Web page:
Careers in STEM Expand Horizons
They say that actions speak louder than words, but sometimes numbers speak even louder. In an ever-growing tech-obsessed world, the number of careers in science, technology, engineering and mathematics, or STEM, is skyrocketing. In fact, the White House estimates that by 2018 there could be as many as 2.4 million unfulfilled STEM jobs in this country alone.
With prospects that promising, we might expect that college students would be jumping at the chance to fill those jobs. The problem, however, is that most people jumping into these roles are male, with women vastly underrepresented in the STEM workforce at less than 25 percent despite representing 57 percent of college students.
Women already working across STEM fields agree that a whole host of reasons could be at the root of this disjoint: culture, the media, and a general lack of awareness and female role models. Uneven representation varies across specific fields, but one thing is for certain: from drone pilots to video game coders, women are slowly but certainly making themselves part of the STEM landscape, and opportunities abound.
Female pilots have been an anomaly in the aviation world, still representing a mere six percent of pilots worldwide. That figure also encompasses women flying drones, an expanding sector often associated with completing dangerous military missions. Drones, or Unmanned Aerial Vehicles, also allow a pilot to deliver packages for companies, a use that may be available in five years, snap stunning aerial photographs and videos, and so much more without being aboard the aircraft. The diversity of drone usage is abundant, so why aren’t the pilots a diverse mix as well?
One answer could be marketing: Men are behind approximately 98 percent of all drone-related purchases. Therefore, the natural inclination may be to continue marketing toward men only, perpetuating a lack of female interest. But organizations such as Women of Commercial Drones, female-run companies such as Trumbull Unmanned, and events including InterDrone Women in Drones are shining a spotlight on an exciting and flourishing industry.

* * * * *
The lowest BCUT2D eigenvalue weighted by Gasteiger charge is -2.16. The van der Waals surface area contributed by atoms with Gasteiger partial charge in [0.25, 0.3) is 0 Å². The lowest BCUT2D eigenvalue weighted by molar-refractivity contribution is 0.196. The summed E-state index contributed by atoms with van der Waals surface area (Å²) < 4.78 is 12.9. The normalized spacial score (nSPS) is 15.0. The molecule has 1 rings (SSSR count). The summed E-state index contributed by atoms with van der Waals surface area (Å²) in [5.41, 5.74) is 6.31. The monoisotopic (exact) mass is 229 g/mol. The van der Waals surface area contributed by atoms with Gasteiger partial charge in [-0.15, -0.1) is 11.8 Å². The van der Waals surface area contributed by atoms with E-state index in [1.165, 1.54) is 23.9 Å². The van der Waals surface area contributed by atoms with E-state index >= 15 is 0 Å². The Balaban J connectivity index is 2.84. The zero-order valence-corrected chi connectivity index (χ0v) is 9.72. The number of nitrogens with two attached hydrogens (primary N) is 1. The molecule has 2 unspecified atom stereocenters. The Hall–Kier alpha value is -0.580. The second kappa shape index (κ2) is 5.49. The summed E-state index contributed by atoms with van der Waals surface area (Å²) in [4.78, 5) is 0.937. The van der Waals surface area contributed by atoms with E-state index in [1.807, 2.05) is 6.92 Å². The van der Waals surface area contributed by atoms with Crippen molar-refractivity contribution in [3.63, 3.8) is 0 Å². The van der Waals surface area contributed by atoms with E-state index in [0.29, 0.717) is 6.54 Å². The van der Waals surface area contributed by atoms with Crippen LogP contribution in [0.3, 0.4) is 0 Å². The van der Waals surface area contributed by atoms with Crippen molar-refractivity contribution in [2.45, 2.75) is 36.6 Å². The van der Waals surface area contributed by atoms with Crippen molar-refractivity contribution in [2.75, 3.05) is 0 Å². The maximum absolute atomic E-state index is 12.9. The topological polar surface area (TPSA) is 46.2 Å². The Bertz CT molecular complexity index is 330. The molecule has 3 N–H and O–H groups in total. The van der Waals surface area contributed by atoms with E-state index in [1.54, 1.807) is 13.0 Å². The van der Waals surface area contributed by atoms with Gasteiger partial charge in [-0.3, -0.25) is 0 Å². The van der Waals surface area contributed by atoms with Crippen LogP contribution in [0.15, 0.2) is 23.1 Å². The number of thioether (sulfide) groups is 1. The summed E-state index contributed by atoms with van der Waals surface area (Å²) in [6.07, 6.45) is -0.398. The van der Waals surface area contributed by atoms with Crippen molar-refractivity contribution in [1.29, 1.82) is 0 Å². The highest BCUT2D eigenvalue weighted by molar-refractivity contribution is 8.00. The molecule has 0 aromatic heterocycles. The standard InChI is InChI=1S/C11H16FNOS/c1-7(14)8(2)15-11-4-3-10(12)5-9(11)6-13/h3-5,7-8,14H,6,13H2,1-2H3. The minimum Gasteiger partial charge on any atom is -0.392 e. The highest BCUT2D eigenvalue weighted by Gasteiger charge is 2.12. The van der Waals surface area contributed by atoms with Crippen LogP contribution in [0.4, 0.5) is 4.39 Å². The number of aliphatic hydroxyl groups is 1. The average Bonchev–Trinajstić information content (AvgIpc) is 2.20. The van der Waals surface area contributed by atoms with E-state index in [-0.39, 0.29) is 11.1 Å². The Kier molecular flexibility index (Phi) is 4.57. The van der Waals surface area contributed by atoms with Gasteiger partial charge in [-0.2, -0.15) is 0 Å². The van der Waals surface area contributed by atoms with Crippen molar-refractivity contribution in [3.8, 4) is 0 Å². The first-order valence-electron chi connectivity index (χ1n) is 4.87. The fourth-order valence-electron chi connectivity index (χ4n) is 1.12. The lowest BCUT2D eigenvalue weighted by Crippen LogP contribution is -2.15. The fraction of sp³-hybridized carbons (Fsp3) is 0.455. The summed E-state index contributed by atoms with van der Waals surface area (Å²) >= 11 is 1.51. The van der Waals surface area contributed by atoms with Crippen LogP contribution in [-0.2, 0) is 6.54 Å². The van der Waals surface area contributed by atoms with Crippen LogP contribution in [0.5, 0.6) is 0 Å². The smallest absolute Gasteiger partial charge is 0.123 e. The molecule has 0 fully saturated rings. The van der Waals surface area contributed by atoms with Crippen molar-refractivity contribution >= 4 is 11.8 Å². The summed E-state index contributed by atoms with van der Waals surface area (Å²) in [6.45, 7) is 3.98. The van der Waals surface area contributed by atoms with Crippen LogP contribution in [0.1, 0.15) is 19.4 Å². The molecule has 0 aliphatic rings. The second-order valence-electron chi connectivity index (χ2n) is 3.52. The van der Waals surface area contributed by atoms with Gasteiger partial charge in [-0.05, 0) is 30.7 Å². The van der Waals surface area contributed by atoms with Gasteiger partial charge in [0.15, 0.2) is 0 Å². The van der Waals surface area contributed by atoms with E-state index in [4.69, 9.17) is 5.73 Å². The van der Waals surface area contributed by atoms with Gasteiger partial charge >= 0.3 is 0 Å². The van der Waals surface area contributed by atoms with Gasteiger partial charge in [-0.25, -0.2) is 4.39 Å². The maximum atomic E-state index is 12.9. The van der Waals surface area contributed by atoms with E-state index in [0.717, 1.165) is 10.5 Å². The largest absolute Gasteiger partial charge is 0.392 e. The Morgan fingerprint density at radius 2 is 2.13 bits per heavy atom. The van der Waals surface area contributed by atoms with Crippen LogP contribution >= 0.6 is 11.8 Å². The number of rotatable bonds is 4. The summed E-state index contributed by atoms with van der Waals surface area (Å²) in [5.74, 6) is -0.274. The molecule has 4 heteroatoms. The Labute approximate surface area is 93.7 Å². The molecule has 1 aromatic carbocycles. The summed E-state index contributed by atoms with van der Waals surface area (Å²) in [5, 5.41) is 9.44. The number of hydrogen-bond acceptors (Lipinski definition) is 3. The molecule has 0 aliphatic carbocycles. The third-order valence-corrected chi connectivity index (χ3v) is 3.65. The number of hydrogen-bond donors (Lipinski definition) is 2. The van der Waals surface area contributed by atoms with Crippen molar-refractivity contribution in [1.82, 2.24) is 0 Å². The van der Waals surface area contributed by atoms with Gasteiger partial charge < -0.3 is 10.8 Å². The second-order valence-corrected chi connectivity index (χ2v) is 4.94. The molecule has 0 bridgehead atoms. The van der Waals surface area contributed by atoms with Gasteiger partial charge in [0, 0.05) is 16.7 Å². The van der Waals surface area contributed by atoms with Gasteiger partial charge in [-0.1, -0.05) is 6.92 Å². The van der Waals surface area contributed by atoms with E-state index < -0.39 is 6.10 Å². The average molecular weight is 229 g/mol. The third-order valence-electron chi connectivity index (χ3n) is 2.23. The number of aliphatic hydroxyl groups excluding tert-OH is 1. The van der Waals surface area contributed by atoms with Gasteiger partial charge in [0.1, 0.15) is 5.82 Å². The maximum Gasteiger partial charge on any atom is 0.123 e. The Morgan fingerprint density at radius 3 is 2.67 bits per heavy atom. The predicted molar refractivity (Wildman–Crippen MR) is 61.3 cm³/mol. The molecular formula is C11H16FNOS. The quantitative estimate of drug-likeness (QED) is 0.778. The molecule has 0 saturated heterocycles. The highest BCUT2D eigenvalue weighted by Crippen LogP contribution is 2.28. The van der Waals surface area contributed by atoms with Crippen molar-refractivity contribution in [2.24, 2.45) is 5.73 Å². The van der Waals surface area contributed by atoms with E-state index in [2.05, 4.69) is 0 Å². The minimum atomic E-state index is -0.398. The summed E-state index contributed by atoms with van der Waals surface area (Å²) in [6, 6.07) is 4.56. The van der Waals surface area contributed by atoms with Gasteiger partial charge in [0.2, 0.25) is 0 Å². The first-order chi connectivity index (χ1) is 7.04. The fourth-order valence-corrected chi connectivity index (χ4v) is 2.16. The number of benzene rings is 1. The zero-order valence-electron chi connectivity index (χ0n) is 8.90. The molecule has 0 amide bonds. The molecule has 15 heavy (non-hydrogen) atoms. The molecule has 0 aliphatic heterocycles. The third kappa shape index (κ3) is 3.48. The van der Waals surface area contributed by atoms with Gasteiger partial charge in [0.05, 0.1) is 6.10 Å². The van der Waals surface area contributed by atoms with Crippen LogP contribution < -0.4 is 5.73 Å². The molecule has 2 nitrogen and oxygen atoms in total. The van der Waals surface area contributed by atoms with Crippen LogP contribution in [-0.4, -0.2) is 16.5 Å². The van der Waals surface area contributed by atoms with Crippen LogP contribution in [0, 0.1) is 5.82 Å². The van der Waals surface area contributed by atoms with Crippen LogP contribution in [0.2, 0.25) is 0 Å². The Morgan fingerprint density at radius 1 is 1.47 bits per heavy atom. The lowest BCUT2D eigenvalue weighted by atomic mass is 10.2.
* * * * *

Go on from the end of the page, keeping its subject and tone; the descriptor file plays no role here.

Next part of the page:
Whether it is a career in military drone aviation or commercial drone flying, for uses in business, real estate and other ventures, this industry is on the cusp of massive development.
Video Game Development
One of the broadest and longest-standing STEM fields is computer science, enveloping everything from software engineering to website coding and video game developing.
When computers first gained popularity in the late 20th century, potential careers in this arena were aimed toward women, because computers were initially viewed as a tool for administrative work. In 1985, 37 percent of computer science degree earners were women, but as time progressed, the scales shifted. Today, 18 percent of these degree earners are women, making this the only STEM field that has actually seen a decrease in female interest.
To spotlight one career in particular, video game development has gained serious prominence in recent generations with the evolution of gaming consoles including Xbox, PlayStation, Wii and more. You’re hard pressed to find a home without one, and girls and women make up about 50 percent of gamers. Yet they are wildly underrepresented behind the scenes at only 22 percent of video game developers.
Groups such as Girls Who Code, Girl Develop It and Women in Games International are strengthening in numbers to gain back prominence in computer science industries. While female employees are in high demand across all STEM sectors, this area in particular is regaining traction rapidly.
Sitting at the crossroads of math, physics and engineering is robotics, another STEM career teeming with opportunities. Robots are used to assist in hospitals, detect bad weather, explore unmapped territory and even have intellectual conversations with humans. Much of the focus regarding future technology revolves around robotics, a career path that will allow experts to research brand new avenues.
At the Defense Advanced Research Projects Robotics Challenge Finals in 2015, almost 95 percent of participants were male. While numbers across the entire robotics field are slightly more in favor of women than that, men have historically designed and built the majority of robots. This has caused some robotics experts to wonder ridiculously if the machines are “too manly,” deterring girls and women from gaining interest. NASA counteracted by building two robots: one that was gender neutral named Robonaut, and another that was intentionally female named Valkyrie. While studies are still being fleshed out to determine whether it’s best to assign robots genders or not, this industry is calling on both men and women to step up to make those calls.
The breadth and depth of STEM careers are plentiful, the jobs themselves are rewarding, and opportunities are infinite. Whether girls and women dream of flying drones, developing video games, building robots or forging their own STEM way entirely, the key is for them to know that these paths are perfectly attainable—and that they deserve to be there. ■
Sources: cnn.com, getwigi.com, interdrone.com, inverse.com, ngcproject.com, readwrite.com, roboticsbusinessreview.com, wai.org, washingtonpost.com and whitehouse.gov.